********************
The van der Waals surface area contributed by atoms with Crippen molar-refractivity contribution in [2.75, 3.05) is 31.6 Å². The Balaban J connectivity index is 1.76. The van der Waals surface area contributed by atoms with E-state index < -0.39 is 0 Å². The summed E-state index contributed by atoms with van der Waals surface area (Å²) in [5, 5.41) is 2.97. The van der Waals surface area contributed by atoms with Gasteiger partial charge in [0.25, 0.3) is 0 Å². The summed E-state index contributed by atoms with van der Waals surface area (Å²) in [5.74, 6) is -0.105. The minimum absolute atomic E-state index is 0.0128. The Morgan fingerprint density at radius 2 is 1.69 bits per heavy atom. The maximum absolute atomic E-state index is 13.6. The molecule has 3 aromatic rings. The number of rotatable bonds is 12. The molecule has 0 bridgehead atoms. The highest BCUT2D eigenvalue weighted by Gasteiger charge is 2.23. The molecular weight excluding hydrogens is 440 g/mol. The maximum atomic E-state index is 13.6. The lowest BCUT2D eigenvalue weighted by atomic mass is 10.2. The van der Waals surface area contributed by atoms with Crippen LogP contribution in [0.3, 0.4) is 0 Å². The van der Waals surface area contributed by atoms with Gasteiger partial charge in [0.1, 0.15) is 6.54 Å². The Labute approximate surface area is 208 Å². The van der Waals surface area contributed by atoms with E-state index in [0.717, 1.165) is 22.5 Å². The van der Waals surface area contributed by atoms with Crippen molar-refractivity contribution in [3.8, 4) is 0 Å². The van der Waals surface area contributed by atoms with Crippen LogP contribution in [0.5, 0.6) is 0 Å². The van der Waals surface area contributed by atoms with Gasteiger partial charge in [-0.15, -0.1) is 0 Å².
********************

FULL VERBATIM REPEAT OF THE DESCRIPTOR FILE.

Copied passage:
The van der Waals surface area contributed by atoms with Crippen molar-refractivity contribution in [2.75, 3.05) is 31.6 Å². The Balaban J connectivity index is 1.76. The van der Waals surface area contributed by atoms with E-state index < -0.39 is 0 Å². The summed E-state index contributed by atoms with van der Waals surface area (Å²) in [5, 5.41) is 2.97. The van der Waals surface area contributed by atoms with Gasteiger partial charge in [0.25, 0.3) is 0 Å². The summed E-state index contributed by atoms with van der Waals surface area (Å²) in [5.74, 6) is -0.105. The minimum absolute atomic E-state index is 0.0128. The Morgan fingerprint density at radius 2 is 1.69 bits per heavy atom. The maximum absolute atomic E-state index is 13.6. The molecule has 3 aromatic rings. The number of rotatable bonds is 12. The molecule has 0 bridgehead atoms. The highest BCUT2D eigenvalue weighted by Gasteiger charge is 2.23. The molecular weight excluding hydrogens is 440 g/mol. The maximum atomic E-state index is 13.6. The lowest BCUT2D eigenvalue weighted by atomic mass is 10.2. The van der Waals surface area contributed by atoms with Crippen LogP contribution in [0.3, 0.4) is 0 Å². The van der Waals surface area contributed by atoms with Gasteiger partial charge in [0.1, 0.15) is 6.54 Å². The Labute approximate surface area is 208 Å². The van der Waals surface area contributed by atoms with E-state index in [0.717, 1.165) is 22.5 Å². The van der Waals surface area contributed by atoms with Crippen molar-refractivity contribution in [3.8, 4) is 0 Å². The van der Waals surface area contributed by atoms with Crippen LogP contribution in [0.5, 0.6) is 0 Å². The van der Waals surface area contributed by atoms with Gasteiger partial charge in [-0.15, -0.1) is 0 Å².